Piemontesi shines in CSO debut, making familiar Beethoven fresh and fun

Fri Dec 02, 2022 at 12:46 pm

By Lawrence A. Johnson

Francesco Piemontesi performed Beethoven’s Piano Concerto No. 2 with the Chicago Symphony Orchestra Thursday night. Photo: Todd Rosenberg

On Thursday night, the highlight of the evening’s Chicago Symphony Orchestra concert came as something of a surprise.

Most attention was focused on the return of conductor Thomas Søndergård, following a well-received CSO debut in 2018. Since then, the Danish conductor has been named music director of the Minnesota Orchestra, a post he will take up next fall.

Yet on this occasion, Søndergård’s direction proved decidedly mixed, and the evening clearly belonged to pianist Francesco Piemontesi who made a most impressive CSO debut.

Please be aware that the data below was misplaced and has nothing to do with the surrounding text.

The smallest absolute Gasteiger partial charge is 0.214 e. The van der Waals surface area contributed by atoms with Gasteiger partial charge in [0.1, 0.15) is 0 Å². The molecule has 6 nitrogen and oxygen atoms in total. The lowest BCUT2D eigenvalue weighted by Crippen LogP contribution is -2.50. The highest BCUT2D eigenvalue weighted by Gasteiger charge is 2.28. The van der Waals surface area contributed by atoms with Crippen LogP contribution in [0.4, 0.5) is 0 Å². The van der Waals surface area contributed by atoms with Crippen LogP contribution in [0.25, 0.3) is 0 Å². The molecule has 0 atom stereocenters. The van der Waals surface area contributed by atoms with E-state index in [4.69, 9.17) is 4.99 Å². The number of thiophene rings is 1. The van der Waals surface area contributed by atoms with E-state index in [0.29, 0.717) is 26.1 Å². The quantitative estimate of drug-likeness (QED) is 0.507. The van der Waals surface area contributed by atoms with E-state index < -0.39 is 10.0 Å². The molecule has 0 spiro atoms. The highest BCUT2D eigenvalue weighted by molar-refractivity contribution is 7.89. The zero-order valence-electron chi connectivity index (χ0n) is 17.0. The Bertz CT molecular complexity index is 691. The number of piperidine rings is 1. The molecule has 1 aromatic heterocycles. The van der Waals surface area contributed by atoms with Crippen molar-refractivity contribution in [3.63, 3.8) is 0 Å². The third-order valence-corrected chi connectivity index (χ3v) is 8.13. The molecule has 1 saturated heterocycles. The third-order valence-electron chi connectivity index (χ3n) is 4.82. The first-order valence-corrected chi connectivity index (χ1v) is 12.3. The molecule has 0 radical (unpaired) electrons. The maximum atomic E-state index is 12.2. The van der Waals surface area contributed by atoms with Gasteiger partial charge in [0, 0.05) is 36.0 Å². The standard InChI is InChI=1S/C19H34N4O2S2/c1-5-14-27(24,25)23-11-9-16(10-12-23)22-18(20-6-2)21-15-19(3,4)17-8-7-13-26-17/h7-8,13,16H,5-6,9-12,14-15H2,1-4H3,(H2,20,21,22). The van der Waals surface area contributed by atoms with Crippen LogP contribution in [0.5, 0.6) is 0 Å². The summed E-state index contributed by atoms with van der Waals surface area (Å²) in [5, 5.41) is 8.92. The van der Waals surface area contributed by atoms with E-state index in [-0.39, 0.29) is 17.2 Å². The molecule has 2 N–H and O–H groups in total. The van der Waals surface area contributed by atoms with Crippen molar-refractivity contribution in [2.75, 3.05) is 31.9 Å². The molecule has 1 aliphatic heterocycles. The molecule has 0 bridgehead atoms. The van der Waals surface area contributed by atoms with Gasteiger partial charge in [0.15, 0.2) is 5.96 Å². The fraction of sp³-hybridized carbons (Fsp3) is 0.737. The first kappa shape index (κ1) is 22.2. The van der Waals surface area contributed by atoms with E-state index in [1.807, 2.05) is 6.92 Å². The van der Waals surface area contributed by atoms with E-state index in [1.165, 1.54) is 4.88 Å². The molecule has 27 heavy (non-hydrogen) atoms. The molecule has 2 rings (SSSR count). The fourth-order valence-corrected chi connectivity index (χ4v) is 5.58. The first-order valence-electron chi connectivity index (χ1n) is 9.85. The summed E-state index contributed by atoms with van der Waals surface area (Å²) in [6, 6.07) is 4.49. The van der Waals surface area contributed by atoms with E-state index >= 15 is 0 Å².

Beethoven’s Piano Concerto No. 2 (the first to be written but never mind) is the least performed of his five works in the genre. The primary reason is a relative lack of flashy virtuosity, with Op. 19 having one leg in the Classical era and the other in a burgeoning Romanticism. The latter is most evident in the finale with the young Beethoven’s humor and off-the-beat accents in the main theme.

So, this is not a standard work in which a debuting soloist can easily make a bravura impression. Yet from his first entrance—after a rather humdrum orchestral introduction under Søndergård—Piemontesi immediately seized attention.

As solo protagonist, the handsome young Italian revealed himself a stylish and delightful keyboard presence. In addition to a stellar technique and clarity of articulation, Piemontesi brought a probing yet playful touch, adding a bit of emphasis here, a subtle slowing there, even a jazz-like top-spin at times. The cadenza of the opening movement became a small tone poem, with the pianist finding rare eloquence as he worked the solo passage into a Romantic cataclysm with Impressionistic touches.